One semester into the eighth grade, Otowa Inoue, a boy of 14 and an only child, must transfer to a different school when his parents divorce. The move from central Tokyo to the western outskirts of the city?near a stream called the Nogawa?is thrust upon him suddenly in the summer, and he must acclimate himself to a new school when the second term begins in September. Everything else he has taken for granted until now has changed as well: his father's business has gone bankrupt, his constantly fighting parents have split up, and he is to live alone with his father. The fancy modern condo he was used to living in must be relinquished for a drab old apartment, and the piano lessons his mother had urged on him are now a thing of the past.
Early in the fall term before he's made any other friends, a ninth-grader named Yoshioka persuades Otowa to join the journalism club, which he heads. The club's primary activity is not reporting on events or writing articles, but caring for homing pigeons. Some forty years ago, it was the standard practice among Japanese newspaper companies to maintain flocks of two to three hundred pigeons for the purpose of delivering manuscripts back to the office. The journalism club has its own flock of birds that it cares for and trains. Otowa joins up, and in October, its faculty advisor, a teacher of Japanese language, asks him to take over after Yoshioka as club president.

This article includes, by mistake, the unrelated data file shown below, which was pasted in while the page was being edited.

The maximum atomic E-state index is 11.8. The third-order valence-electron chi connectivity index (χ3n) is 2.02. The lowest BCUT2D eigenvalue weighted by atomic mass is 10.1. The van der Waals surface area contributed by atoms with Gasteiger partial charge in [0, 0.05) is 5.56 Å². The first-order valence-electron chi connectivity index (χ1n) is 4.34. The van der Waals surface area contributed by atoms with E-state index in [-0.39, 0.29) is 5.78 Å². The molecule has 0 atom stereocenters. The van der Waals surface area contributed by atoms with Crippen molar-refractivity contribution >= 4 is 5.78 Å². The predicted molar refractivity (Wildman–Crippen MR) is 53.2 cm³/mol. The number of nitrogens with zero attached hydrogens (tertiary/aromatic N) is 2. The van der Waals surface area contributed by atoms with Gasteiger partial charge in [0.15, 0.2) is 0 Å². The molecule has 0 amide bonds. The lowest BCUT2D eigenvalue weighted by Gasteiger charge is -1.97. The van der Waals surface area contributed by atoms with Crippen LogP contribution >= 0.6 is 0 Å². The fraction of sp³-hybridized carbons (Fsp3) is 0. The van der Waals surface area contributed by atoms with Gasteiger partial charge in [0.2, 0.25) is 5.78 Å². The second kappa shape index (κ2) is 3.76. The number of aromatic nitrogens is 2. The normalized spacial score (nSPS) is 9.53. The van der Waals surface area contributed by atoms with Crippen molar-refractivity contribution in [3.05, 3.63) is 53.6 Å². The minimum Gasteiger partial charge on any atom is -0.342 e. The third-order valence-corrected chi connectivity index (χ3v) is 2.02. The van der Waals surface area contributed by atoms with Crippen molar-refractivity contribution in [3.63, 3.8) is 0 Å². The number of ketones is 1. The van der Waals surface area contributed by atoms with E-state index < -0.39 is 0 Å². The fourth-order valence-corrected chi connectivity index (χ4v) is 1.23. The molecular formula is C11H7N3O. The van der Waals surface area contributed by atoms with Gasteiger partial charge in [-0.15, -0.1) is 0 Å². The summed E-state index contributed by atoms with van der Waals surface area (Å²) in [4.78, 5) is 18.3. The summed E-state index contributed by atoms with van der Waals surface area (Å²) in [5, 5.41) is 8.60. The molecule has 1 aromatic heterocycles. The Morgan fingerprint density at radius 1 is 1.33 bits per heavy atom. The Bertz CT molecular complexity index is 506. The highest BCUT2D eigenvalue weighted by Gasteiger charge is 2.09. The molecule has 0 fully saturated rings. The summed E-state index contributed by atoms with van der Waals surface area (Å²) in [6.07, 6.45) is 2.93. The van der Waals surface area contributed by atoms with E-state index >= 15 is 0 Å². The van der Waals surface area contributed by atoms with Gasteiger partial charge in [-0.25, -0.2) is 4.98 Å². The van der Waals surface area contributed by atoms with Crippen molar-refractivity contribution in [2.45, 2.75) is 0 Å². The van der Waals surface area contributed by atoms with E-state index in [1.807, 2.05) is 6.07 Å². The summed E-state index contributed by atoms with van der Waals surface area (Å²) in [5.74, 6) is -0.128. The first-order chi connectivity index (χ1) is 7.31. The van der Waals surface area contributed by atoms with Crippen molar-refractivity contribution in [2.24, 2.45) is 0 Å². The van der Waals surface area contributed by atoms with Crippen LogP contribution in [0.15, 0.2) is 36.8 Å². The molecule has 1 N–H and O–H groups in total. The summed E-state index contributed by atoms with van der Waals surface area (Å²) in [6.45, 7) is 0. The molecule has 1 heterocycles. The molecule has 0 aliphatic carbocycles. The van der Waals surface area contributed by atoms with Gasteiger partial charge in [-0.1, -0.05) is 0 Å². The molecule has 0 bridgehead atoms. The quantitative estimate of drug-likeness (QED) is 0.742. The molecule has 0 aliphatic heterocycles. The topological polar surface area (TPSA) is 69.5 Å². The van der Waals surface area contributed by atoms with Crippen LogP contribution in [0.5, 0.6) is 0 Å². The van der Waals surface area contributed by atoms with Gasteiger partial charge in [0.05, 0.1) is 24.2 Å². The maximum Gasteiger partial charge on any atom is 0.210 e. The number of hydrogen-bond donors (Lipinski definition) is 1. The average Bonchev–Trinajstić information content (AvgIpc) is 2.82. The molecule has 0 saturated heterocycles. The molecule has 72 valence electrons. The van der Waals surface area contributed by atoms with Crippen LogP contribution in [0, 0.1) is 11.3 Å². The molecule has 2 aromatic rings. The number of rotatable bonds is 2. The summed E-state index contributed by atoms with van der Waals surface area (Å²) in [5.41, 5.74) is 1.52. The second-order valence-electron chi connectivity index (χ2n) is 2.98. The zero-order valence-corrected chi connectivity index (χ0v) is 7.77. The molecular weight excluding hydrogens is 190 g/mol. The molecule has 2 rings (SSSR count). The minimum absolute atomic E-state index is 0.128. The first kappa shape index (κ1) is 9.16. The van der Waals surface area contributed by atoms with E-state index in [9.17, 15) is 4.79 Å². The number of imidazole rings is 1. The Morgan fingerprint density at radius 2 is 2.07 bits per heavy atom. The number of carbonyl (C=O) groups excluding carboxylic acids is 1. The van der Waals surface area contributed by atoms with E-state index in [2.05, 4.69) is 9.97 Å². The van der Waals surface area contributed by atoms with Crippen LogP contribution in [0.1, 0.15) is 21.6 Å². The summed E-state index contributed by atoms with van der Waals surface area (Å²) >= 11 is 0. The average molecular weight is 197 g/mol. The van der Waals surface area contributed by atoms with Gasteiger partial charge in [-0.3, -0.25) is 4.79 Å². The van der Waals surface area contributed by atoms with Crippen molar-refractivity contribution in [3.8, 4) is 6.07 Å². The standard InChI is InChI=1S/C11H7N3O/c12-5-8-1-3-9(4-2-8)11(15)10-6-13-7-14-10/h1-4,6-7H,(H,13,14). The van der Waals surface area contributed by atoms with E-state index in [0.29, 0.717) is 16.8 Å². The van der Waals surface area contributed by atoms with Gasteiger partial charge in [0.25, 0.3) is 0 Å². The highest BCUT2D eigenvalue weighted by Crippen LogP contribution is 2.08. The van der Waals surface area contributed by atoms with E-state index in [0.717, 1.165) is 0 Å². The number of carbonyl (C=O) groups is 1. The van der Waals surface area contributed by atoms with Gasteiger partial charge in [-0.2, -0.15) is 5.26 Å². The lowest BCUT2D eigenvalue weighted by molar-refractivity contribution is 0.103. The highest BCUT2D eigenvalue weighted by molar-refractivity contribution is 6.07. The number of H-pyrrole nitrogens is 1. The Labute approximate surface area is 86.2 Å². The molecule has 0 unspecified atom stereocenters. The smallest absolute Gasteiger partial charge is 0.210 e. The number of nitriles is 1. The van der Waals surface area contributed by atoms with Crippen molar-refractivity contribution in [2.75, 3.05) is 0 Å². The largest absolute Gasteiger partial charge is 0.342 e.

The teacher has struck a chord with Otowa because he likes to talk about the country stream that runs past the school grounds and how the surrounding terrain was formed in ancient times, often waxing philosophical about things that have nothing at all to do with tests or preparing for high school entrance exams . . . Author Mayumi Nagano does a masterful job of exploring Otowa's self-image, how he sees his father, and his changing relationships with his friends and teacher.